6) Parting Words
Little more needs to be said with respect to 'what is gentrification?'. I hope that this fairly extensive summary has given its viewers a clear picture of a very complex phenomenon where understanding of its effects are somewhat sketchy. This is why gentrification continues to fascinate and to frustrate, and its dramatic resurgence in recent years demands sustained intellectual engagement from anyone interested in neighbourhood change. If you walk past a gourmet delicatessen, a renovated Georgian House, a Starbucks Coffee outlet, a row of expensive cars, a flash new estate agency, the chances are that you are in an area which is experiencing or has just experienced gentrification. Wondering how it affects all kinds of people, comparing the neighbourhood's past and present, thinking about who wins and who loses, and more importantly what can be done about it, are steps towards making a difference.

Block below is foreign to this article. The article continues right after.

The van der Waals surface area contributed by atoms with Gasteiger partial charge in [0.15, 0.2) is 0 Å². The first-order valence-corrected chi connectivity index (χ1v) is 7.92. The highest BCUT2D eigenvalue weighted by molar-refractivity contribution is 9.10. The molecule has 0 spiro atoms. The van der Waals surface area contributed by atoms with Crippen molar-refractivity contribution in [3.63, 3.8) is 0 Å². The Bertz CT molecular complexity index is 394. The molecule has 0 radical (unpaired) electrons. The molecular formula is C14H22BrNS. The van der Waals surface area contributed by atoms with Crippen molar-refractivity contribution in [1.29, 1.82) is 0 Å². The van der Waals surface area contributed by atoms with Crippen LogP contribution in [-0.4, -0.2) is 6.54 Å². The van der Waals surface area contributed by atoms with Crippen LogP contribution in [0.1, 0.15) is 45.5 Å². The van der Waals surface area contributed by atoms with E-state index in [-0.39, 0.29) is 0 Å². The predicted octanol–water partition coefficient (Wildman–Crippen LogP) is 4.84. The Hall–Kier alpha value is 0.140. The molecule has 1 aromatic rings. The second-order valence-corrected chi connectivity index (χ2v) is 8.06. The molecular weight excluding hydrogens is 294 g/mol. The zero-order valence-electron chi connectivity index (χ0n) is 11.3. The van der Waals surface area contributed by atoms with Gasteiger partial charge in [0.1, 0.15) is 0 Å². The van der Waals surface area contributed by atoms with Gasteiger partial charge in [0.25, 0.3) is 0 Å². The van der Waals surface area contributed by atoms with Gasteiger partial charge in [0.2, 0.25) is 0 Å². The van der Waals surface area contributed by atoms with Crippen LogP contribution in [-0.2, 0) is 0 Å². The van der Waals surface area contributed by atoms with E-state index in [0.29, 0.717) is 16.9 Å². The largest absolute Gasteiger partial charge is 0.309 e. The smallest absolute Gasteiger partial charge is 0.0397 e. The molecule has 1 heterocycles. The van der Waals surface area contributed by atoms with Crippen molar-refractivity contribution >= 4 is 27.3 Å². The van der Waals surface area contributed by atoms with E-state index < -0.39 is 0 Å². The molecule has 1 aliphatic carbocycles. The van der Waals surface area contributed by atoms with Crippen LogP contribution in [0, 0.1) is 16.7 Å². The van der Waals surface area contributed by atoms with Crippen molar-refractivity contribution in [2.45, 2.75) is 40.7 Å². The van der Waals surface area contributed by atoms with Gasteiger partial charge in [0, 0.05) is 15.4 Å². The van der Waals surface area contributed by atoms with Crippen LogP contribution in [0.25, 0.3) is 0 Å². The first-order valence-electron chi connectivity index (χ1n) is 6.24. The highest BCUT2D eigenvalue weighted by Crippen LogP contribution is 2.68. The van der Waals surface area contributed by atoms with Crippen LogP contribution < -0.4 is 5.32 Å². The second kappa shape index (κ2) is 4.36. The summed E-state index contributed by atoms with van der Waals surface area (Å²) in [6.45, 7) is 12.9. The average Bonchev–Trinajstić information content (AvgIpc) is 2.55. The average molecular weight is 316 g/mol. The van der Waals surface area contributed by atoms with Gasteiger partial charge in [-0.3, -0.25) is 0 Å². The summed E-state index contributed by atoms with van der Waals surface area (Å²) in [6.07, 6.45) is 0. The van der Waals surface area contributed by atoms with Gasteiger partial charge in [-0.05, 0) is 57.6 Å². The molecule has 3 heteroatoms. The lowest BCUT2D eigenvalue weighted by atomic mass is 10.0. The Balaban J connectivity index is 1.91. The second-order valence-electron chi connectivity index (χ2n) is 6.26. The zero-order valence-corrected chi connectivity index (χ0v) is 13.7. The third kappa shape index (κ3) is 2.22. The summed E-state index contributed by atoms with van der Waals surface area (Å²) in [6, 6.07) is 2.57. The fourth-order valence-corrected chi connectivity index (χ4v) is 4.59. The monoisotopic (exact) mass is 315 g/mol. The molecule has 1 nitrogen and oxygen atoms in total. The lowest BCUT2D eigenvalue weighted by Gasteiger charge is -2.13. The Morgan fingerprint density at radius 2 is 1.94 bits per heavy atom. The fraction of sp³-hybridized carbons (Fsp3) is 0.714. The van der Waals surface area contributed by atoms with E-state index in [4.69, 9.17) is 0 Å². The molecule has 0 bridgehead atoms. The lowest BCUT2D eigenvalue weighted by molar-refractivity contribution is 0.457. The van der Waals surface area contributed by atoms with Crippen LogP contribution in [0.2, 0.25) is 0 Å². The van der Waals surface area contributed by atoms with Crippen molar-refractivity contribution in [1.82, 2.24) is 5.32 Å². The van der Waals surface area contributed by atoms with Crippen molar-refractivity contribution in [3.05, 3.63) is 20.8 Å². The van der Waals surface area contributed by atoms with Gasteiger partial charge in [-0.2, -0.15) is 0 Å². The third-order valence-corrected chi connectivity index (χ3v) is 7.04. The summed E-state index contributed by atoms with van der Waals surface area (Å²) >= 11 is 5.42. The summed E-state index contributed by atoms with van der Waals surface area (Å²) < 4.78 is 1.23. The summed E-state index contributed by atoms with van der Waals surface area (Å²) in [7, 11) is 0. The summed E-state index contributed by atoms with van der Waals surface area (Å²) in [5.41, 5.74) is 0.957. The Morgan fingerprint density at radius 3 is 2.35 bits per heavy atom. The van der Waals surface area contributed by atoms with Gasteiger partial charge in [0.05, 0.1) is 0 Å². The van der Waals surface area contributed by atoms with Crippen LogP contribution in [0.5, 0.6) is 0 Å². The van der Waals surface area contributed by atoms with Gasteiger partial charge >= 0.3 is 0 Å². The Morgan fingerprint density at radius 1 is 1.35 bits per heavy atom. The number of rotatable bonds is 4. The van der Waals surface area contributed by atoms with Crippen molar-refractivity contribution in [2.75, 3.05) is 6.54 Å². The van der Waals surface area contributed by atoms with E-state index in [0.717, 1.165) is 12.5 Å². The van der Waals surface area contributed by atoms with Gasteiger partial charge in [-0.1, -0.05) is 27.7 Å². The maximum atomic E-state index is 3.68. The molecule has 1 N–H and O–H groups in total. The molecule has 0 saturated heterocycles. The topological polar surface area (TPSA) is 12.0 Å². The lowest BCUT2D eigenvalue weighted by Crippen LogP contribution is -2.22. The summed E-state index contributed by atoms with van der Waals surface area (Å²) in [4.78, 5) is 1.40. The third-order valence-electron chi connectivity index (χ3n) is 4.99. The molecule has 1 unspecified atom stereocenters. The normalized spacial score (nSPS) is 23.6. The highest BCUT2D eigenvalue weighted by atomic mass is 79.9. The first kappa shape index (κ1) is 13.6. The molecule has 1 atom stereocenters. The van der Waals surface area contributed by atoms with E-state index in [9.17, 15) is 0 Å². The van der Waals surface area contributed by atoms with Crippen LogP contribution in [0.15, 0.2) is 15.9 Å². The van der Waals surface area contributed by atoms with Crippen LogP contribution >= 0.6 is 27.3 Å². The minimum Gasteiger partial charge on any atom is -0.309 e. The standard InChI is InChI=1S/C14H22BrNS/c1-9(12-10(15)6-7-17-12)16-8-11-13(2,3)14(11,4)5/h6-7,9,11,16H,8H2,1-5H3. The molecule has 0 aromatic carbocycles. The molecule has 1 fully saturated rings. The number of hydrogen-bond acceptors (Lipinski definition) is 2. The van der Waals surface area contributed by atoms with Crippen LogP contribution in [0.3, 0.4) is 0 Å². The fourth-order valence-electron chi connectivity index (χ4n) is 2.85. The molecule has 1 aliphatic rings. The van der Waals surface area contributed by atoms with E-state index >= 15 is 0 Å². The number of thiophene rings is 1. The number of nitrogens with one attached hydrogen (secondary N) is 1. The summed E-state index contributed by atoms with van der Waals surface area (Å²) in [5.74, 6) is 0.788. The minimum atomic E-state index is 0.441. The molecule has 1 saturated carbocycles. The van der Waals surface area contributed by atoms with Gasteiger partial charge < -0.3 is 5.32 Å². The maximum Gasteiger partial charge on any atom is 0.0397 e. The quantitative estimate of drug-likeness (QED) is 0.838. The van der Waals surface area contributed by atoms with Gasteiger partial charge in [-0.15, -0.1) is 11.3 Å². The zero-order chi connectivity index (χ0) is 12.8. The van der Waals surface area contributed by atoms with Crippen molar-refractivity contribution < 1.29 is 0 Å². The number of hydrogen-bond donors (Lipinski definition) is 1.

Bellevue Road, Wandsworth, London - a classic landscape of gentrification: the gourmet delicatessen, the exclusive 'mews' development, an expensive clothes store, and a Mercedes Benz!
See the Gentrification Bibliography for the sources of my citations
Additional works to which I have referred;
Gregory, D. (1983) Geographical Imaginations (Blackwell, Oxford).
Sibley, D. (1995) Geographies of Exclusion: society and difference in the West (Routledge, London).
Tom Slater, King's College London, February/March 2000, updated February 2002
I am very grateful to Loretta Lees, James DeFilippis, Chris Hamnett, Sadaf Lakhani and Mark Paddon for their helpful comments on this page, and to all those who contacted me with their stories of gentrification, which have greatly improved my understanding of the process. And to the individual who sent me this (see below), all I can say is thank you!
created by Tom Slater